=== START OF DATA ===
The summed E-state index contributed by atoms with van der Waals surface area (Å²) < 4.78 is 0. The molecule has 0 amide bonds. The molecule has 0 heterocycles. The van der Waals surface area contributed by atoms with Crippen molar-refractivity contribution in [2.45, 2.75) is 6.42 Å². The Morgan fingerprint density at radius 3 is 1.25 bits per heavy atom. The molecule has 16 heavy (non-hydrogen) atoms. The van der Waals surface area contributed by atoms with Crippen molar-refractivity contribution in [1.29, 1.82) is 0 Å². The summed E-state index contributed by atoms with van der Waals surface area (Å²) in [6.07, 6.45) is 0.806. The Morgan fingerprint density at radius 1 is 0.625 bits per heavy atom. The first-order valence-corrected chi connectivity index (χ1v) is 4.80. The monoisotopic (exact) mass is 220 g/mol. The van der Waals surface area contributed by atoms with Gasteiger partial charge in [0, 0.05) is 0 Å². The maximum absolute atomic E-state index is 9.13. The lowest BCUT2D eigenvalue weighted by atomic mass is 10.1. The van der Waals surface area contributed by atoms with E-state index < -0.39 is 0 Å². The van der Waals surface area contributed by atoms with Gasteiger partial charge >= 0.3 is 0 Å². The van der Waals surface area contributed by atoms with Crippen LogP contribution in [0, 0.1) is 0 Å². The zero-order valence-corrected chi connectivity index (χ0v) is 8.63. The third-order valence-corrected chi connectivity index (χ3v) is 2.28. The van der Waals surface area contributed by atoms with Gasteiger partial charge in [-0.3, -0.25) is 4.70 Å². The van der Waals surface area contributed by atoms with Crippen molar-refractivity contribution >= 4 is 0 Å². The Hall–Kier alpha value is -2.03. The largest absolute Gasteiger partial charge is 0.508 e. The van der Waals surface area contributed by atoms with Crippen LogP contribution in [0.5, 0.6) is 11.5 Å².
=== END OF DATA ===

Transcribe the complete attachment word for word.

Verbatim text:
The summed E-state index contributed by atoms with van der Waals surface area (Å²) < 4.78 is 0. The molecule has 0 amide bonds. The molecule has 0 heterocycles. The van der Waals surface area contributed by atoms with Crippen molar-refractivity contribution in [2.45, 2.75) is 6.42 Å². The Morgan fingerprint density at radius 3 is 1.25 bits per heavy atom. The molecule has 16 heavy (non-hydrogen) atoms. The van der Waals surface area contributed by atoms with Crippen molar-refractivity contribution in [1.29, 1.82) is 0 Å². The summed E-state index contributed by atoms with van der Waals surface area (Å²) in [6.07, 6.45) is 0.806. The Morgan fingerprint density at radius 1 is 0.625 bits per heavy atom. The first-order valence-corrected chi connectivity index (χ1v) is 4.80. The monoisotopic (exact) mass is 220 g/mol. The van der Waals surface area contributed by atoms with Gasteiger partial charge in [0, 0.05) is 0 Å². The maximum absolute atomic E-state index is 9.13. The lowest BCUT2D eigenvalue weighted by atomic mass is 10.1. The van der Waals surface area contributed by atoms with E-state index < -0.39 is 0 Å². The van der Waals surface area contributed by atoms with Gasteiger partial charge >= 0.3 is 0 Å². The van der Waals surface area contributed by atoms with Crippen LogP contribution in [0, 0.1) is 0 Å². The zero-order valence-corrected chi connectivity index (χ0v) is 8.63. The third-order valence-corrected chi connectivity index (χ3v) is 2.28. The van der Waals surface area contributed by atoms with Gasteiger partial charge in [-0.3, -0.25) is 4.70 Å². The van der Waals surface area contributed by atoms with Crippen molar-refractivity contribution >= 4 is 0 Å². The Hall–Kier alpha value is -2.03. The largest absolute Gasteiger partial charge is 0.508 e. The van der Waals surface area contributed by atoms with Crippen LogP contribution in [0.5, 0.6) is 11.5 Å².